Volume 475, Number 1, November III 2007
|Page(s)||263 - 275|
|Section||Interstellar and circumstellar matter|
|Published online||28 August 2007|
An outer Galaxy infrared dark cloud?
Kapteyn Astronomical Institute, University of Groningen, PO Box 800, 9700 AV Groningen, The Netherlands e-mail: firstname.lastname@example.org
2 SRON, National Institute for Space Research, PO Box 800, 9700 AV Groningen, The Netherlands
3 ESAC, European Space Astronomy Centre, Urb. Villafrancadel Castillo, PO Box 50727, Madrid 28080, Spain
4 IRAM, Institut de Radio Astronomie Millimétrique, 300 rue de la Piscine, St-Martin d'Hères, France
Accepted: 22 August 2007
Context.In the inner parts of the Galaxy the Infrared Dark Clouds (IRDCs) are presently believed to be the progenitors of massive stars and star clusters. Many of them are predominantly devoid of active star formation and for now they represent the earliest observed stages of massive star formation. Their Outer Galaxy counterparts, if present, are not easily identified because of a low or absent mid-IR background.
Aims.We characterize the ambient conditions by determining physical parameters in the Outer Galaxy IRDC candidate G111.80+0.58, a relatively quiescent molecular core complex in the vicinity of active star forming regions such as NGC 7538 and S159.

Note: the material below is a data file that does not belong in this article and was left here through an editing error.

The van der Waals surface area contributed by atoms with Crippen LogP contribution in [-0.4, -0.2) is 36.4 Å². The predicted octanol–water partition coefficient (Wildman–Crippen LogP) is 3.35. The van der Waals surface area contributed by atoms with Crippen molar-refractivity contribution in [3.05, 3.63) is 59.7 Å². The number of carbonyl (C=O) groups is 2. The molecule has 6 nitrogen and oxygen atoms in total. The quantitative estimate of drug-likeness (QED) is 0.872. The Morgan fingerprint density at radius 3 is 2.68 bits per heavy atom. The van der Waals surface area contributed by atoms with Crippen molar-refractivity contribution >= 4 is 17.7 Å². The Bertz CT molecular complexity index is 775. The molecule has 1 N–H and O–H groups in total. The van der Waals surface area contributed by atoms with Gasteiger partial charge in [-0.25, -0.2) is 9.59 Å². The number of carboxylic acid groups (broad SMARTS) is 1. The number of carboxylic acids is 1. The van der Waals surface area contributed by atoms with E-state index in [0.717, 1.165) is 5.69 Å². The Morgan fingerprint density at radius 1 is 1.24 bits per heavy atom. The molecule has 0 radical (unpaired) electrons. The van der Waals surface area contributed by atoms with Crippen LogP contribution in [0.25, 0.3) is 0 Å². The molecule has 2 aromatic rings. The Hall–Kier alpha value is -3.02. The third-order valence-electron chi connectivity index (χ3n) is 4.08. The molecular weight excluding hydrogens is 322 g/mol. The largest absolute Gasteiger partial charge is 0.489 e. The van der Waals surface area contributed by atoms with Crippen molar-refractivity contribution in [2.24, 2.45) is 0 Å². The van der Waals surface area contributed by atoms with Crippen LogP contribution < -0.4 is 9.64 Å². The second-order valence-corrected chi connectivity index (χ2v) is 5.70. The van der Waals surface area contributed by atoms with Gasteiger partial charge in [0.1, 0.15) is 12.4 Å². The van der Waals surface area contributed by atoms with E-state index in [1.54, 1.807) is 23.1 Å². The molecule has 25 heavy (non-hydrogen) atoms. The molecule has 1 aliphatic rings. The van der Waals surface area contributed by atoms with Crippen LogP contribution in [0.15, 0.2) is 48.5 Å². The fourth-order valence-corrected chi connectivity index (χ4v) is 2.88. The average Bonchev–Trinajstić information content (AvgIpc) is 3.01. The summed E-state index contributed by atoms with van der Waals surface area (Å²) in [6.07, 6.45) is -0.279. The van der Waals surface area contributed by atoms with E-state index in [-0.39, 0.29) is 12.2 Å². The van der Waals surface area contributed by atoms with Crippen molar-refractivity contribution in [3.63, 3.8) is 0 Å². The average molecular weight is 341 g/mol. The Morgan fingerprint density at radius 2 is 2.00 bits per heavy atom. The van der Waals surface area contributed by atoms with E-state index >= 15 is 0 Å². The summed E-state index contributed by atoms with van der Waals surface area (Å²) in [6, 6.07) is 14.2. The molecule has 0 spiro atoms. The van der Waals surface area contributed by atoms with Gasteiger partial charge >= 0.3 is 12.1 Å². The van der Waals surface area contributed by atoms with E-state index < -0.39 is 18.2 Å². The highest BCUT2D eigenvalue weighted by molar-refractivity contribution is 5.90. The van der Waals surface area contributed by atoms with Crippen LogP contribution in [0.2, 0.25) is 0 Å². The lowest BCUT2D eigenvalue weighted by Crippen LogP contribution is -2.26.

Methods.We conduct molecular line observations on a number of dense cores in G111.80+0.58. We analyze the data in terms of excitation temperature, column and volume density, mass and stability.
Results.The temperatures we find (15–20 K) are higher than expected from only cosmic ray heating, but are comparable to those found in massive cores, such as IRDCs. Star forming activity could be present in some cores, as indicated by the presence of warm gas (NH3, 13CO self-absorption) and Young Stellar Object candidates. The observed super-thermal line-widths are typical for star forming regions. The velocity dispersion is consistent with a turbulent energy cascade over the observed size scales of the complex. We do not find a correlation between the gas temperature and the line-width. The LTE masses we derive are much larger than the thermal Jeans mass. Therefore, fragmentation is expected and may have occurred already, in which case the observed lines represent the combined emission of multiple unresolved components.
Conclusions.We conclude that G111.80+0.58 is a molecular core complex with bulk properties very similar to IRDCs in an early, but not pristine, star forming state. The individual cores are close to virial equilibrium and some contain sufficient material to form massive stars and star clusters. The ambient conditions suggest that turbulence is involved in supporting the cores against gravitational collapse, at least down to the observed sizes. Additional high resolution data are necessary to resolve and analyze the smaller scale properties.
Key words: stars: formation / ISM: clouds / ISM: molecules / radio lines: ISM
© ESO, 2007
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